Market Update for the Week of March 25, 2024

Presented by Mark Gallagher

The S&P 500 had its best weekly performance this year as the Federal Reserve (Fed) signaled that rate cuts remain on the horizon for 2024. Bond yields fell on the news as bond investors interpreted this as a signal that inflation headwinds will subside.

Quick Hits

  1. Report releases: Existing home sales picked up in February.
  2. Financial market data: The Fed left rates unchanged but signaled that cuts remain likely in 2024.
  3. Looking ahead: Investors will focus on durable goods orders, consumer confidence, and personal income and spending.

Report Releases—March 18–22, 2024

National Association of Home Builders Housing Market Index: March (Monday) Home builder sentiment improved more than expected, reaching an eight-month high and bringing the index into expansionary territory for the first time this year.

-Expected/prior month sentiment: 48/48

-Actual sentiment: 51

Housing Starts and Building Permits: February (Tuesday)

Housing starts and building permits improved more than expected after experiencing sharp declines
in January.

-Expected/prior month housing starts monthly change: +8.2%/–12.3%

-Actual housing starts monthly change: +10.7%

-Expected/prior month building permits monthly change: +0.5%/–0.3%

-Actual building permits monthly change: +1.9%

Federal Open Market Committee (FOMC) Rate Decision: March (Wednesday)

As expected, the Fed left the federal funds rate unchanged at the conclusion of its March meeting. Fed Chair Jerome Powell reiterated the central bank’s belief that rate cuts are likely this year at his
post-meeting news conference.

-Expected/prior federal funds rate upper limit: 5.5%/5.5%

-Actual federal funds rate upper limit: 5.5%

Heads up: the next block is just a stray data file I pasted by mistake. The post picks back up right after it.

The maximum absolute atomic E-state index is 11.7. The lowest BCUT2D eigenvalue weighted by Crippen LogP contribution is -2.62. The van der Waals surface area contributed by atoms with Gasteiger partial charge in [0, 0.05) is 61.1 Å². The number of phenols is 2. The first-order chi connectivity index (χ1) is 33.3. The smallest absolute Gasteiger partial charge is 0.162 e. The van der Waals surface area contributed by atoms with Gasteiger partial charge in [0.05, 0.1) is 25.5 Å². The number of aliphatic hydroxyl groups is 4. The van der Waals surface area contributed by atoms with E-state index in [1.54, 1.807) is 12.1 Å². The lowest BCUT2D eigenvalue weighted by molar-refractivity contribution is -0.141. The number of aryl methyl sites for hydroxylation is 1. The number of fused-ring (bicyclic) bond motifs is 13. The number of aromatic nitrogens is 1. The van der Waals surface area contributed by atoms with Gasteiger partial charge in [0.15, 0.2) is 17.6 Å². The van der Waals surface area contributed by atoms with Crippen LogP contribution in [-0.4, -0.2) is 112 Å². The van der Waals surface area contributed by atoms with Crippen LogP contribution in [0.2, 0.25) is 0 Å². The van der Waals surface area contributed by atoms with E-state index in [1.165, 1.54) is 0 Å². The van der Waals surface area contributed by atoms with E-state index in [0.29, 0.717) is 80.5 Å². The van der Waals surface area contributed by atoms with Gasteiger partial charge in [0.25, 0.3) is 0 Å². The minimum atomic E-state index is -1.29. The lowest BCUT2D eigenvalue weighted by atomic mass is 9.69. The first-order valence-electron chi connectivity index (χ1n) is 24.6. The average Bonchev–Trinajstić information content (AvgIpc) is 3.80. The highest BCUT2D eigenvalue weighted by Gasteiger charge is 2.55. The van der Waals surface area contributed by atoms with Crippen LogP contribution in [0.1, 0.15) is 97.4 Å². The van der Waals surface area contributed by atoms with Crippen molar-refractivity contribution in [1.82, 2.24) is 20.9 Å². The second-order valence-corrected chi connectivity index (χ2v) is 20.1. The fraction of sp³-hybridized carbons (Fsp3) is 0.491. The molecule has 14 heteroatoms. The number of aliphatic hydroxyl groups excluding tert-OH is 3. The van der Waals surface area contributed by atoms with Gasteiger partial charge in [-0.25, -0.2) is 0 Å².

Existing Home Sales: February (Friday)
Existing home sales grew more than expected in February. The annualized rate of existing home sales now sits at a one-year high.

-Expected/prior month existing home sales change: –3%/+3.1%

-Actual existing home sales change: +9.5%

The Takeaway

-Housing data showed signs of a recovery as the spring season approaches.

-The FOMC continued to signal that interest rate cuts will occur this year.

Financial Market Data


Index Week-to-Date Month-to-Date Year-to-Date 12-Month
S&P 500 2.31% 2.81% 10.12% 34.65%
Nasdaq Composite 2.86% 2.15% 9.63% 40.49%
DJIA 1.97% 1.36% 5.25% 25.57%
MSCI EAFE 1.21% 3.15% 5.64% 17.78%
MSCI Emerging Markets 0.51% 2.01% 1.90% 9.16%
Russell 2000 1.61% 0.96% 2.52% 22.34%

Source: Bloomberg, as of March 22, 2024

The S&P 500 had its best week this year as signals of future rate cuts boosted confidence for equity investors. The potential for rate cuts should reduce the burden on higher-growth businesses that have been facing rising costs of capital with rates at their current levels. Technology, banks, apparel retailers, semiconductors, autos, cruise lines, and home builders were among industries that reacted favorably. Athletic apparel struggled as Lululemon and Nike provided soft guidance.

Fixed Income

Index Month-to-Date Year-to-Date 12-Month
U.S. Broad Market 0.70% –1.00% 1.06%
U.S. Treasury 0.42% –1.18% –0.64%
U.S. Mortgages 0.82% –1.28% 0.32%
Municipal Bond 0.16% –0.22% 3.99%

Source: Bloomberg, as of March 22, 2024

Treasury yields moved lower as bond investors’ concern around inflation eased after the Fed meeting. The belly of the curve between 2-year and 10-year maturities continued to be the main area of action. The 5-year fell 10 basis points (bps).

The Takeaway

  • The S&P 500 had its best week of the year as the Fed indicated rate cuts are on the horizon.
  • Yields declined in the belly of the curve because the Fed’s cut signal indicates it believes inflation will ease.

Looking Ahead

This holiday-shortened week will be relatively quiet on the economic data front. That said, investors will still monitor durable goods orders, consumer confidence, and personal income and spending.